Based on an article by Brian Hoey published on July 11th, 2019
Let’s say you’re a production planner at a car factory that manufactures several models. You invest time and effort into a plan that seems to work well, so you’re about to lean back and relax.
But then, all of a sudden, an important client places a huge order. Now you’re frantically trying to reallocate materials and resources as your careful planning goes out the window.
Is there a way to avoid this scenario? Well, advanced planning and scheduling (APS) would be very convenient because it lets you change plans quickly without disrupting the entire production process. How does it work? Let’s find out.
1. APS REDUCES DOWNTIME AND BOOSTS PRODUCTIVITY
One of the main functions of APS is making sure that you don’t waste valuable uptime. First, it creates a clear picture of your factory’s resources and available materials. Then it finds ways to balance demand, capacity and resources. In other works, it prevents your machines from standing idle while waiting for parts. At the same time, your machines will be less likely to break down due to overuse. With APS, production is no longer chaotic: each process has a clearly defined time slot, so downtime is kept to a minimum.
2. APS REDUCES RAW MATERIAL WASTE
In addition to decreasing downtime, APS coordinates sourcing and production scheduling so that raw materials don’t get wasted.
Here’s an example. Let’s imagine a plant where information visibility is low and planning processes are siloized. Procurement specialists have no access to production data, so they’re unable to order the exact amount of materials needed. So the plant is either understocked (which leads to downtime and lost revenue) or overstocked. In the worst case scenario, the “extra” materials are forgotten about entirely, so the plant just buys new materials instead of using up the stored ones.
APS prevents this from happening by letting you oversee the interaction between production scheduling and procurement. The production chain becomes leaner and more cost-optimized.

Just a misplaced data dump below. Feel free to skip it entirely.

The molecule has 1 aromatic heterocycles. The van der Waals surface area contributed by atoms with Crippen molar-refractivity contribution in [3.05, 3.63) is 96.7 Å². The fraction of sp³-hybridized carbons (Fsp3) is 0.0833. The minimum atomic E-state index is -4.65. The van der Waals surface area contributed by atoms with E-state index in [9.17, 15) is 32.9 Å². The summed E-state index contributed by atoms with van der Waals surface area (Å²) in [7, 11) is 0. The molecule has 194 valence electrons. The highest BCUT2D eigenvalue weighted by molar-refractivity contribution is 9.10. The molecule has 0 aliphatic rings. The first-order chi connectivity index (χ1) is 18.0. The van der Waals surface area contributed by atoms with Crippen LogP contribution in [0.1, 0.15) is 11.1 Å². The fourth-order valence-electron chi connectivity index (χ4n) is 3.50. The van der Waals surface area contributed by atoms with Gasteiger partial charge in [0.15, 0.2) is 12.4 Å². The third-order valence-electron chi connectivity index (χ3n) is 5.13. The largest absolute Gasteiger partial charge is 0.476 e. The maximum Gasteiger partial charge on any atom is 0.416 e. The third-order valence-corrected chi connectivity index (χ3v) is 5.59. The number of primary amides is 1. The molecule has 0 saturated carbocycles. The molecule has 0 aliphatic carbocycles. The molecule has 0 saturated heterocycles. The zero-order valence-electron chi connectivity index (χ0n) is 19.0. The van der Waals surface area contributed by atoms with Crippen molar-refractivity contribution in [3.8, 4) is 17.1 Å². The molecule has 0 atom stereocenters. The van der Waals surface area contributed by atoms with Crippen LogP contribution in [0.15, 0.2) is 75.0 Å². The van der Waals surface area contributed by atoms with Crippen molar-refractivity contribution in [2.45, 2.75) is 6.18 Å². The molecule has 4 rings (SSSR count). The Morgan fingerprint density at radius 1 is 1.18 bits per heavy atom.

3. APS CAN PREVENT DISRUPTIONS THANKS TO REAL-TIME PLANNING
Let’s get back to our first example. Without an advanced digital planning infrastructure (this is what APS is, essentially), a sudden increase in demand or a large order from a customer can easily derail even the most careful planning. And since your new plan is created under massive time constraints, it is usually far from being optimal.
The problem is that humans can’t plan in real time. In a new situation, we need time to adapt and consider possible developments. Digital planning tools, on the other hand, let you visualize potential options instantly, so you can plan in real time without causing chaos.
4. APS COMPLEMENTS EXISTING ERP SYSTEMS
There’s a common myth that APS and ERP are just different names for the same thing. But the truth is that they’re complementary processes. ERP (enterprise resource planning) serves to integrate various business processes, while APS specifically deals with the interaction between production and procurement. This is the reason why ERP usually covers long-term goals that require a close integration of multiple different processes, whereas APS is all about planning for shorter time periods (days, weeks, or months). Thus, APS can be seen as a complement to broader functions such as ERP.
5. APS IS A PERFECT FIT FOR INDUSTRY 4.0
If you’re a production planner, you’ve most likely heard about Industry 4.0. Whenever you’re introducing new workflows, technologies or paradigms, you do so with the goal of making your processes succeed in new technological environments. And since APS shines in highly digitized environments, it’s an excellent fit for the digital paradigms of Industry 4.0.
For example, you could install sensors that collect live data from the factory floor and let your APS system use this data to improve predictions and suggest new ways of optimizing your production plans. You can also integrate APS with an automated supply chain, so procurement quantities will be automatically adjusted whenever production plans change. With these developments, production planning expands to incorporate countless new data sources and areas of potential optimization, and human planners can easily adapt their plans to any new circumstances.